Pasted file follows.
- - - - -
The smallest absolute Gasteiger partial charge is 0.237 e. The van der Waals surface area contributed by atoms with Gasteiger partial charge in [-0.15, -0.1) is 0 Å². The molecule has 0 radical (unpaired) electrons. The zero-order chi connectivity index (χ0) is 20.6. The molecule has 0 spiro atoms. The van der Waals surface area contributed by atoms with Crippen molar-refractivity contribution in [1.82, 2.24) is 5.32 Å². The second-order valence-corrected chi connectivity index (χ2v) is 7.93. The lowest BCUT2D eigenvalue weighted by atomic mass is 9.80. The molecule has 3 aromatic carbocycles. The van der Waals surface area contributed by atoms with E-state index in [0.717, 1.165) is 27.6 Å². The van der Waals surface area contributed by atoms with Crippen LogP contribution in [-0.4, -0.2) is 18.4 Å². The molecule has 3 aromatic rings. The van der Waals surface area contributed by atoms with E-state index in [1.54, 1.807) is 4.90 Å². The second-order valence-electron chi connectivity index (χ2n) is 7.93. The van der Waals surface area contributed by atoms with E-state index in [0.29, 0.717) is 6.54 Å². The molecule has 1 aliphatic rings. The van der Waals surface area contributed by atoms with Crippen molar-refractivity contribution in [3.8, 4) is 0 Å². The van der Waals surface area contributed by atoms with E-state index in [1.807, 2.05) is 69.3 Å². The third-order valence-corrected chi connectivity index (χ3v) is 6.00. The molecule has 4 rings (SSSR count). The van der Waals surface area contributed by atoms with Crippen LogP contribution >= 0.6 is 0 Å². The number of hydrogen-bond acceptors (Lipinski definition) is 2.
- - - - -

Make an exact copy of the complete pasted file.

The smallest absolute Gasteiger partial charge is 0.237 e. The van der Waals surface area contributed by atoms with Gasteiger partial charge in [-0.15, -0.1) is 0 Å². The molecule has 0 radical (unpaired) electrons. The zero-order chi connectivity index (χ0) is 20.6. The molecule has 0 spiro atoms. The van der Waals surface area contributed by atoms with Crippen molar-refractivity contribution in [1.82, 2.24) is 5.32 Å². The second-order valence-corrected chi connectivity index (χ2v) is 7.93. The lowest BCUT2D eigenvalue weighted by atomic mass is 9.80. The molecule has 3 aromatic carbocycles. The van der Waals surface area contributed by atoms with E-state index in [0.717, 1.165) is 27.6 Å². The van der Waals surface area contributed by atoms with Crippen LogP contribution in [-0.4, -0.2) is 18.4 Å². The molecule has 3 aromatic rings. The van der Waals surface area contributed by atoms with E-state index in [1.54, 1.807) is 4.90 Å². The second-order valence-electron chi connectivity index (χ2n) is 7.93. The van der Waals surface area contributed by atoms with E-state index in [0.29, 0.717) is 6.54 Å². The molecule has 1 aliphatic rings. The van der Waals surface area contributed by atoms with Crippen molar-refractivity contribution in [3.8, 4) is 0 Å². The van der Waals surface area contributed by atoms with E-state index in [1.807, 2.05) is 69.3 Å². The third-order valence-corrected chi connectivity index (χ3v) is 6.00. The molecule has 4 rings (SSSR count). The van der Waals surface area contributed by atoms with Crippen LogP contribution >= 0.6 is 0 Å². The number of hydrogen-bond acceptors (Lipinski definition) is 2.